Attention Snowmobilers!

Snowbird Announcement

Snowbird Ski and Summer Resort would like the public to be aware of commenced operations and planned use of both private lands and Forest Service permits in Upper American Fork Canyon and Mary Ellen Gulch.

Snowbird is now actively utilizing our private property in Pagan Basin, Sinners Pass, Miller Hill and Mary Ellen Gulch. These areas are being used for helicopter skiing, snowcat skiing, avalanche education classes and backcountry ski tours.

For the safety of our guests we ask riders of sleds and motorized vehicles to respect private property and refrain from riding in these areas.

In addition Snowbird has been granted a Forest Service Permit to conduct an avalanche study in Mary Ellen Gulch.

This study will involve but is not limited to the study of snow accumulation, snowpack structure, weather observations and avalanche patterns. The use of explosives, which may be delivered by helicopter, avalauncher and/or Snowbird Snow Safety personnel, is also authorized.

Explosive use may take place at any time and may result in large avalanches.

Safety is our number one priority for both the public and our staff and we ask riders to respect private property rights and to abide by the current Forest Service restrictions for snowmobile use in this area.

Any questions, comments or concerns may be addressed by calling

801-933-2435.

 

We thank you for your understanding and cooperation.

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5-Christmas Gift Ideas!

Christmas gift ideas for that snowmobiler in your family!

Stop in to Tri-City Performance today and shop for your snowmobile enthusiast this holiday season. We have a large selection of Klim snowmobile gear in stock. We have Mens and Women’s jackets, vests, bibs, base layers, boots, socks, gloves and helmets. We also have some pretty cool stocking stuffers! Here are 5-Christmas gift ideas we really like!

Klim Nac Pac 99.99

Klim Backpack

Adrenilene GTX boot with boa lacing system 349.99

Klim Boots

Women’s Waverly vest 139.99

Womens Klim Vest

Mens Defender ¼ zip 79.99

Klim Base Layer

 

klim boot sock 26.99

Klim Socks

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Klim Black Friday Cyber Monday Sale

Kim Black Friday Sale

Klim Base Layer

Klim Goggles

Klim Sale

 

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2015 Snowmobile Open House

Fall Open House

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Polaris Partnership with UAC for 2014/15

UAC Logo

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Friends of the Utah Avalanche Center – a 501(c) (3) organization &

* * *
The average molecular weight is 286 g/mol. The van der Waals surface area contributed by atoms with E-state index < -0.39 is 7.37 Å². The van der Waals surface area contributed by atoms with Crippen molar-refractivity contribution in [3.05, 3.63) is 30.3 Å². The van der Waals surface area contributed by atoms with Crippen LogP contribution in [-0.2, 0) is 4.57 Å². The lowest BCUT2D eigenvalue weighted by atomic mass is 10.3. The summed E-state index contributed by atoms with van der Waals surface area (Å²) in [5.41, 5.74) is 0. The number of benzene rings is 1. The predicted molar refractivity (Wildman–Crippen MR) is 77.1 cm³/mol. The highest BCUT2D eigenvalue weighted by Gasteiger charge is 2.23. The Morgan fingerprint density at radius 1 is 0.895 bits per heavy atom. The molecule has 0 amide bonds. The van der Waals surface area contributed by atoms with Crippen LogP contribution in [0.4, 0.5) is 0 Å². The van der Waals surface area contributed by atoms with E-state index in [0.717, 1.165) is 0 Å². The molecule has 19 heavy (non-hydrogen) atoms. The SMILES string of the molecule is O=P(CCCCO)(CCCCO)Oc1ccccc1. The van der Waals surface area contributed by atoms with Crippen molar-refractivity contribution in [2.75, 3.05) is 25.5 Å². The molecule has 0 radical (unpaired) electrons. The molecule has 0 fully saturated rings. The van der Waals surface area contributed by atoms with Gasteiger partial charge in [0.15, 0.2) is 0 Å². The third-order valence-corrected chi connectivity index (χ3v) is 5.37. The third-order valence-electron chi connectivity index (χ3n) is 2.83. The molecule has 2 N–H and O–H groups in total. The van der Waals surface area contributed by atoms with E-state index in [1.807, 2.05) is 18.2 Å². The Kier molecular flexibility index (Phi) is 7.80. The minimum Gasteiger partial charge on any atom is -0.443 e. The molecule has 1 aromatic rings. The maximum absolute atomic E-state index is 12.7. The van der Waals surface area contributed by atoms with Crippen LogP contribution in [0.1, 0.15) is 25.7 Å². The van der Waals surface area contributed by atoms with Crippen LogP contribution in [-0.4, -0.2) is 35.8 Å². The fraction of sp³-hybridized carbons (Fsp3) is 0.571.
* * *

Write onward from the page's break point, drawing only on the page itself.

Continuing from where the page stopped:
Polaris Snowmobiles

2014/2015 Partnership Proposal

Utah Avalanche Center Mission Statement:

Keeping people on top of the Greatest Snow on Earth instead of buried beneath it.

What is the Utah Avalanche Center (UAC)?

Since 1980, the Utah Avalanche Center has been keeping people on top of the Greatest Snow on Earth instead of being buried beneath it. An average of four people die in avalanche accidents each year in Utah, making avalanches the most dangerous natural hazard—even more than lightning and flash floods.

Avalanche Forecasting

Timely, Accurate and Easily accessible avalanche information

Our avalanche advisories provide users with critical avalanche information they need to make life and death decisions in avalanche terrain. We forecast snow stability, mountain weather, and issue avalanche warnings when necessary. Our advisory helps the public to decide when to go and what type of terrain is safe.

Avalanche Awareness and Education

Knowledge & tools to understand & manage risk in avalanche terrain

  • Just as students in Hawaii learn about the dangers of rip tides and shore breaks at an early age, our Know Before You Go (KBYG) program is an avalanche awareness program for Middle and High School students developed by the UAC. On average, we present 100 KBYG lectures each year, reaching nearly 20,000 people per year. KBYG is accepted curriculum in the Utah School System.
  • The UAC also teaches dozens of basic avalanche awareness classes each year, free of charge to the public, providing basic avalanche knowledge which can save a life. The classes frequently lead people to move on to one of the many available multi-day avalanche classes
  • State of the art avalanche training for local snowmobile shops and their staff, Sheriff Departments Search and Rescue groups, State Parks staff as well as other snow and avalanche professionals.
  • Ski, snowboard, and Snowmobile-specific avalanche awareness classes. 

Snowmobile Rental

This winter we presented our very popular Avy Essentials and Riding Skills Class on three separate occasions. The three-hour evening class is followed by an on-the-snow day, incorporating lots of hands on snowpit, rescue, and riding scenarios. This season close to 100 sledders joined us for this unique workshop.

Funding

Budget – Good News, Bad News

Demands for our services increasingly outpace what we can provide.

Administered by the USDA Forest Service, the Utah Avalanche Center is the epitome of a successful partnership organization in which most of the funding comes from other interested parties outside the Forest Service. In these times of diminishing Forest Service and state budgets, partnerships have become the only way that many programs can survive. Private donations provide two-thirds of our annual operating expenses.

 

Western Uinta Avalanche Advisory

A full plate; over 1 million square acres, 1 full-time forecaster